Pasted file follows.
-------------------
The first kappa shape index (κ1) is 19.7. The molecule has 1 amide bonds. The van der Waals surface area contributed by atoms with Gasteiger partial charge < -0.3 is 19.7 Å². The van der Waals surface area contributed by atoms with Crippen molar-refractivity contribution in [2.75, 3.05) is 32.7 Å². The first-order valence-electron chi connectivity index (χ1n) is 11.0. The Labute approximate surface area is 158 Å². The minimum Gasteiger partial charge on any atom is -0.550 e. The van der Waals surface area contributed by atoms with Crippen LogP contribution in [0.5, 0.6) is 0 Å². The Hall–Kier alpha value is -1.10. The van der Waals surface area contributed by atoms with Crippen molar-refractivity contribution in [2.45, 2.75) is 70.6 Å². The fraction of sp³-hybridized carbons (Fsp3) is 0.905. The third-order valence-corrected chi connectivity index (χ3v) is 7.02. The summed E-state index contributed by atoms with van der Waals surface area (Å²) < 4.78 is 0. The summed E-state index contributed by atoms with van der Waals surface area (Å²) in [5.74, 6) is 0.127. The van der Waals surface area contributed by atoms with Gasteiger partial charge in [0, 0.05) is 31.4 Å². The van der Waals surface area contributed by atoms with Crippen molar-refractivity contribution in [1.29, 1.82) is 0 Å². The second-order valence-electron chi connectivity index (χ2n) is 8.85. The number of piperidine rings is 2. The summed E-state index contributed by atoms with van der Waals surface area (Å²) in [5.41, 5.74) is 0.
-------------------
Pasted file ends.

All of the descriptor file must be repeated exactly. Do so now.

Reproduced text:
The first kappa shape index (κ1) is 19.7. The molecule has 1 amide bonds. The van der Waals surface area contributed by atoms with Gasteiger partial charge < -0.3 is 19.7 Å². The van der Waals surface area contributed by atoms with Crippen molar-refractivity contribution in [2.75, 3.05) is 32.7 Å². The first-order valence-electron chi connectivity index (χ1n) is 11.0. The Labute approximate surface area is 158 Å². The minimum Gasteiger partial charge on any atom is -0.550 e. The van der Waals surface area contributed by atoms with Crippen LogP contribution in [0.5, 0.6) is 0 Å². The Hall–Kier alpha value is -1.10. The van der Waals surface area contributed by atoms with Crippen molar-refractivity contribution in [2.45, 2.75) is 70.6 Å². The fraction of sp³-hybridized carbons (Fsp3) is 0.905. The third-order valence-corrected chi connectivity index (χ3v) is 7.02. The summed E-state index contributed by atoms with van der Waals surface area (Å²) < 4.78 is 0. The summed E-state index contributed by atoms with van der Waals surface area (Å²) in [5.74, 6) is 0.127. The van der Waals surface area contributed by atoms with Gasteiger partial charge in [0, 0.05) is 31.4 Å². The van der Waals surface area contributed by atoms with Crippen molar-refractivity contribution in [1.29, 1.82) is 0 Å². The second-order valence-electron chi connectivity index (χ2n) is 8.85. The number of piperidine rings is 2. The summed E-state index contributed by atoms with van der Waals surface area (Å²) in [5.41, 5.74) is 0.